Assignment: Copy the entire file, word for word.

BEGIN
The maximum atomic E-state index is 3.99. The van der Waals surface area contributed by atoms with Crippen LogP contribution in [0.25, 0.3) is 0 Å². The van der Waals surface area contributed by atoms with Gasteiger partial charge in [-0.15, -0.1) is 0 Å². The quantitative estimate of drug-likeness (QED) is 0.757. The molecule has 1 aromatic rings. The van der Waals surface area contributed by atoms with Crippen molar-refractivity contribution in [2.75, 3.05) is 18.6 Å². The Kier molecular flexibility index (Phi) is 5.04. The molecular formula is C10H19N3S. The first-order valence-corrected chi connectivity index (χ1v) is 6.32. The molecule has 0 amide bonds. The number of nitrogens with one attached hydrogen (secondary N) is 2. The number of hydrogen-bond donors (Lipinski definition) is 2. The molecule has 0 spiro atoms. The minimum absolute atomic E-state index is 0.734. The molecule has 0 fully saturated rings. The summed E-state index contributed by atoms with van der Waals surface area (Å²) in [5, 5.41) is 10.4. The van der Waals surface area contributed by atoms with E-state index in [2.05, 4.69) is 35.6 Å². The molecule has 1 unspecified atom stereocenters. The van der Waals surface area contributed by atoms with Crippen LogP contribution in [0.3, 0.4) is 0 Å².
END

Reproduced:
The maximum atomic E-state index is 3.99. The van der Waals surface area contributed by atoms with Crippen LogP contribution in [0.25, 0.3) is 0 Å². The van der Waals surface area contributed by atoms with Gasteiger partial charge in [-0.15, -0.1) is 0 Å². The quantitative estimate of drug-likeness (QED) is 0.757. The molecule has 1 aromatic rings. The van der Waals surface area contributed by atoms with Crippen molar-refractivity contribution in [2.75, 3.05) is 18.6 Å². The Kier molecular flexibility index (Phi) is 5.04. The molecular formula is C10H19N3S. The first-order valence-corrected chi connectivity index (χ1v) is 6.32. The molecule has 0 amide bonds. The number of nitrogens with one attached hydrogen (secondary N) is 2. The number of hydrogen-bond donors (Lipinski definition) is 2. The molecule has 0 spiro atoms. The minimum absolute atomic E-state index is 0.734. The molecule has 0 fully saturated rings. The summed E-state index contributed by atoms with van der Waals surface area (Å²) in [5, 5.41) is 10.4. The van der Waals surface area contributed by atoms with E-state index in [2.05, 4.69) is 35.6 Å². The molecule has 1 unspecified atom stereocenters. The van der Waals surface area contributed by atoms with Crippen LogP contribution in [0.3, 0.4) is 0 Å².